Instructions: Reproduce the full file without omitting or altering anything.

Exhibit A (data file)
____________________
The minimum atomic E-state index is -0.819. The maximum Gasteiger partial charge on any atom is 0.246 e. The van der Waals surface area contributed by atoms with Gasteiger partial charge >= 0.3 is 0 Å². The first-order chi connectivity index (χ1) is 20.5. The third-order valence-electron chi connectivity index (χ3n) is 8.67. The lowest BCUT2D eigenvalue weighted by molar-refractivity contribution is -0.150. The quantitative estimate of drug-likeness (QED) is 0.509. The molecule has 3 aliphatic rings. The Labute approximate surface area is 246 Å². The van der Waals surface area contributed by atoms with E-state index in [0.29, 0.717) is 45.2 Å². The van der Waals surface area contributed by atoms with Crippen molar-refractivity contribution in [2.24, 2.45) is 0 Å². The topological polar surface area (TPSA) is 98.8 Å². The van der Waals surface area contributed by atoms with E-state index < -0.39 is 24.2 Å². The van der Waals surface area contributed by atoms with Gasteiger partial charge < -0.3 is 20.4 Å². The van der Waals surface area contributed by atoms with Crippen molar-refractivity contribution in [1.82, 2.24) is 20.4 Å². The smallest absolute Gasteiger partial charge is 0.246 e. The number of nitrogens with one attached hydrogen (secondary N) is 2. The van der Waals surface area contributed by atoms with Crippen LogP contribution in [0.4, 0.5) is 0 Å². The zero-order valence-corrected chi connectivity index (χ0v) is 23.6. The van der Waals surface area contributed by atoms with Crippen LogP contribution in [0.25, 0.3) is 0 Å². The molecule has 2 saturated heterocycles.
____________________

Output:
The minimum atomic E-state index is -0.819. The maximum Gasteiger partial charge on any atom is 0.246 e. The van der Waals surface area contributed by atoms with Gasteiger partial charge >= 0.3 is 0 Å². The first-order chi connectivity index (χ1) is 20.5. The third-order valence-electron chi connectivity index (χ3n) is 8.67. The lowest BCUT2D eigenvalue weighted by molar-refractivity contribution is -0.150. The quantitative estimate of drug-likeness (QED) is 0.509. The molecule has 3 aliphatic rings. The Labute approximate surface area is 246 Å². The van der Waals surface area contributed by atoms with E-state index in [0.29, 0.717) is 45.2 Å². The van der Waals surface area contributed by atoms with Crippen molar-refractivity contribution in [2.24, 2.45) is 0 Å². The topological polar surface area (TPSA) is 98.8 Å². The van der Waals surface area contributed by atoms with E-state index < -0.39 is 24.2 Å². The van der Waals surface area contributed by atoms with Gasteiger partial charge < -0.3 is 20.4 Å². The van der Waals surface area contributed by atoms with Crippen molar-refractivity contribution in [1.82, 2.24) is 20.4 Å². The smallest absolute Gasteiger partial charge is 0.246 e. The number of nitrogens with one attached hydrogen (secondary N) is 2. The van der Waals surface area contributed by atoms with Crippen LogP contribution in [0.4, 0.5) is 0 Å². The zero-order valence-corrected chi connectivity index (χ0v) is 23.6. The van der Waals surface area contributed by atoms with Crippen LogP contribution in [0.25, 0.3) is 0 Å². The molecule has 2 saturated heterocycles.